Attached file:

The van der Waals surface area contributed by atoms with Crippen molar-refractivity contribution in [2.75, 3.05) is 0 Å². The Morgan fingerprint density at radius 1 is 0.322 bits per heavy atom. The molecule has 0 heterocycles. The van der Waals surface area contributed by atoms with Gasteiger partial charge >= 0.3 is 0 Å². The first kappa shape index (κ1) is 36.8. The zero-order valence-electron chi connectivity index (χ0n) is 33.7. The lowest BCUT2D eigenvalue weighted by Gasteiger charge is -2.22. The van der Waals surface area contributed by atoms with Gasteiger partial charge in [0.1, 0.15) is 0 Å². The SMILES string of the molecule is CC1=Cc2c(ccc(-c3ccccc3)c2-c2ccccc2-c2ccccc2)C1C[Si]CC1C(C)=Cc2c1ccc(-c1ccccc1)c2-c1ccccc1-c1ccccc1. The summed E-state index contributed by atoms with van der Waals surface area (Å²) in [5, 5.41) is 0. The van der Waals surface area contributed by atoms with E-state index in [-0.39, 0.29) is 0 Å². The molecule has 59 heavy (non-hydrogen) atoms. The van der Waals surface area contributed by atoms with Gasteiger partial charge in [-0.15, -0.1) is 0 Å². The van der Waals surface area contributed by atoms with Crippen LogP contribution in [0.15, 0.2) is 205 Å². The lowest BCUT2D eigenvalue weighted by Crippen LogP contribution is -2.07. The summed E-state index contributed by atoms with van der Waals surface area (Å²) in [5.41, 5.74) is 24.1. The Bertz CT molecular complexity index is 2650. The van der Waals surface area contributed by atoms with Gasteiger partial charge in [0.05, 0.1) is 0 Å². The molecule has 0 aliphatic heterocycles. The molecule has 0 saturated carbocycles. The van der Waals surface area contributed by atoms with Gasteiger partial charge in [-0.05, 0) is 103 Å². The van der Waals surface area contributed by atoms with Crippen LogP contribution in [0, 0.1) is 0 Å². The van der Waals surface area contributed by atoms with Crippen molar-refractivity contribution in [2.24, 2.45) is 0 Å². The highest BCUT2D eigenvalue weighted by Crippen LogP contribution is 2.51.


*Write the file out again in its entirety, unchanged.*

The van der Waals surface area contributed by atoms with Crippen molar-refractivity contribution in [2.75, 3.05) is 0 Å². The Morgan fingerprint density at radius 1 is 0.322 bits per heavy atom. The molecule has 0 heterocycles. The van der Waals surface area contributed by atoms with Gasteiger partial charge >= 0.3 is 0 Å². The first kappa shape index (κ1) is 36.8. The zero-order valence-electron chi connectivity index (χ0n) is 33.7. The lowest BCUT2D eigenvalue weighted by Gasteiger charge is -2.22. The van der Waals surface area contributed by atoms with Gasteiger partial charge in [0.1, 0.15) is 0 Å². The SMILES string of the molecule is CC1=Cc2c(ccc(-c3ccccc3)c2-c2ccccc2-c2ccccc2)C1C[Si]CC1C(C)=Cc2c1ccc(-c1ccccc1)c2-c1ccccc1-c1ccccc1. The summed E-state index contributed by atoms with van der Waals surface area (Å²) in [5, 5.41) is 0. The van der Waals surface area contributed by atoms with E-state index in [-0.39, 0.29) is 0 Å². The molecule has 59 heavy (non-hydrogen) atoms. The van der Waals surface area contributed by atoms with Gasteiger partial charge in [-0.15, -0.1) is 0 Å². The van der Waals surface area contributed by atoms with Crippen LogP contribution in [0.15, 0.2) is 205 Å². The lowest BCUT2D eigenvalue weighted by Crippen LogP contribution is -2.07. The summed E-state index contributed by atoms with van der Waals surface area (Å²) in [5.41, 5.74) is 24.1. The Bertz CT molecular complexity index is 2650. The van der Waals surface area contributed by atoms with Gasteiger partial charge in [0.05, 0.1) is 0 Å². The molecule has 0 aliphatic heterocycles. The molecule has 0 saturated carbocycles. The van der Waals surface area contributed by atoms with Gasteiger partial charge in [-0.05, 0) is 103 Å². The van der Waals surface area contributed by atoms with Crippen LogP contribution in [0, 0.1) is 0 Å². The van der Waals surface area contributed by atoms with Crippen molar-refractivity contribution in [2.24, 2.45) is 0 Å². The highest BCUT2D eigenvalue weighted by Crippen LogP contribution is 2.51.